This past week, everyone in my social circles celebrated World Daughter Day and National Son Day. But in my small part of the world, in separate instances with both of my children, I was freaking out this week.
The Girl is an attitudinal teenager now and is quite an independent little thing. This past week, after I had gotten her ready for school and sat her to eat a couple bites for breakfast (that’s all she has time for with this bus schedule), she went missing and it happened in a matter of minutes.
The morning was just like any other. I dragged myself out of bed to the sound of my alarm on my phone to get my daughter ready for school. I’m a teacher and the morning is the most difficult part of the day for me.
In fact, every morning for the past couple weeks, as if I was the main character in a redo of Adam Sandler’s “Click”, I go through the motions of getting her dressed, doing her hair, brushing her teeth, and washing her face. I usually insert a few grumbles throughout this process about why I have to be up so early, why her school starts so early, why the days run into each other all the time…
Why? Why? Why?
And then we go downstairs.
Nobody really answers these questions. It’s just my morning routine.
That particular morning, as per usual, when we got downstairs, I opened the front door to a locked storm door. It was dark outside and it was a Friday which meant that the garbage trucks were going up and down the street with all the obnoxious, but necessary sounds that accompany that. I don’t usually do this, but that morning, I went downstairs to the basement to take a look at a couple things. I couldn’t have been down there for more than a minute or two. But, when I got back upstairs, she wasn’t in her seat at the table.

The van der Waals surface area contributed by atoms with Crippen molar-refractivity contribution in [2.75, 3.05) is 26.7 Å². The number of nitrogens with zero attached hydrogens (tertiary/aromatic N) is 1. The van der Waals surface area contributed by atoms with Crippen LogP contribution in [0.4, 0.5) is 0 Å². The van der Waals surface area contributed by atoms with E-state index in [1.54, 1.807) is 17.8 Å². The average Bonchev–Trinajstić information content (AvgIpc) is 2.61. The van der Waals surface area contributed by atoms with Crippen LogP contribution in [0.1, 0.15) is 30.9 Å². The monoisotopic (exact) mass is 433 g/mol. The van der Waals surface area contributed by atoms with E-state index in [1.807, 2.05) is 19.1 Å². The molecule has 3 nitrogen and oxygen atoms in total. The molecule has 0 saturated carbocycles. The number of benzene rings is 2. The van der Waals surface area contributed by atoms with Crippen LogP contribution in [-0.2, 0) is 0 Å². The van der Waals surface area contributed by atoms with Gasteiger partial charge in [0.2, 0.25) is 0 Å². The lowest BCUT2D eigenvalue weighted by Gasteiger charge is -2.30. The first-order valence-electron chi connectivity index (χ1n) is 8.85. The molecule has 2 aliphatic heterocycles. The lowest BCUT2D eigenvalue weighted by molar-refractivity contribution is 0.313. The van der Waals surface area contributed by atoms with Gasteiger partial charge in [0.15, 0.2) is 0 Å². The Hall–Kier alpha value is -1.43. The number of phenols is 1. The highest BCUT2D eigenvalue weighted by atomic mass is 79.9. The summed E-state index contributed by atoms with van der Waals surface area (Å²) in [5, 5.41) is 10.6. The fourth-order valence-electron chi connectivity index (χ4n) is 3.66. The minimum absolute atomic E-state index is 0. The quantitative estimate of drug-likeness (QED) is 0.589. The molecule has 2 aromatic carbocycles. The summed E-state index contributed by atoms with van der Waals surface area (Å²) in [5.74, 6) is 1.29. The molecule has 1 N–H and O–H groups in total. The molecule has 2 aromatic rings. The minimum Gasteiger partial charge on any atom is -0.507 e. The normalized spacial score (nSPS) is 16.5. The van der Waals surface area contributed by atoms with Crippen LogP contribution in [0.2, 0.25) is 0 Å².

I ran to the storm door and though it was dark, I could see there was nobody outside.
I called for her upstairs. She didn’t answer.
There were no other noises being made in the house. She was gone.
It’s a frightening thing to be an #autismmom sometimes. You know that when all of your friends are becoming empty nesters, that will likely never be you. You think about how your child will fair when they no longer have you. And, in times like the one I was experiencing, you feel ill-equipped to handle the responsibility. In that moment, I felt like I was in one of those eerie, spooky movies where everything just got surreal and the main character, beads of sweat over the brow, runs up to the lens and does a wide-eyed pan of the entire scene.
I lost my mind for a few minutes not knowing what to do before my eyes grazed across the seat where her backpack usually is. I looked back and noticed that the backpack wasn’t there.
I called the school’s bus transportation department. They were able to tell me that she was on the bus, en route to school.
I think I must’ve felt a wave of relief, anxiety, frustration, and weariness all at one time. I am sure relief is what I felt most. But I can’t tell you by how much.
I fell in a heap on the couch and quit everything for a moment. EVERYTHING.
I almost didn’t post what happened on my Facebook either. It’s not like it’s a must-do. Sharing what we’re comfortable with is the way we seem to process these days. But, in this case, judgy people lurk everywhere. Still, it shook me so much, I felt like I wanted to share a little bit about what it means to be a mother to a child with autism. Sometimes, being understood is important.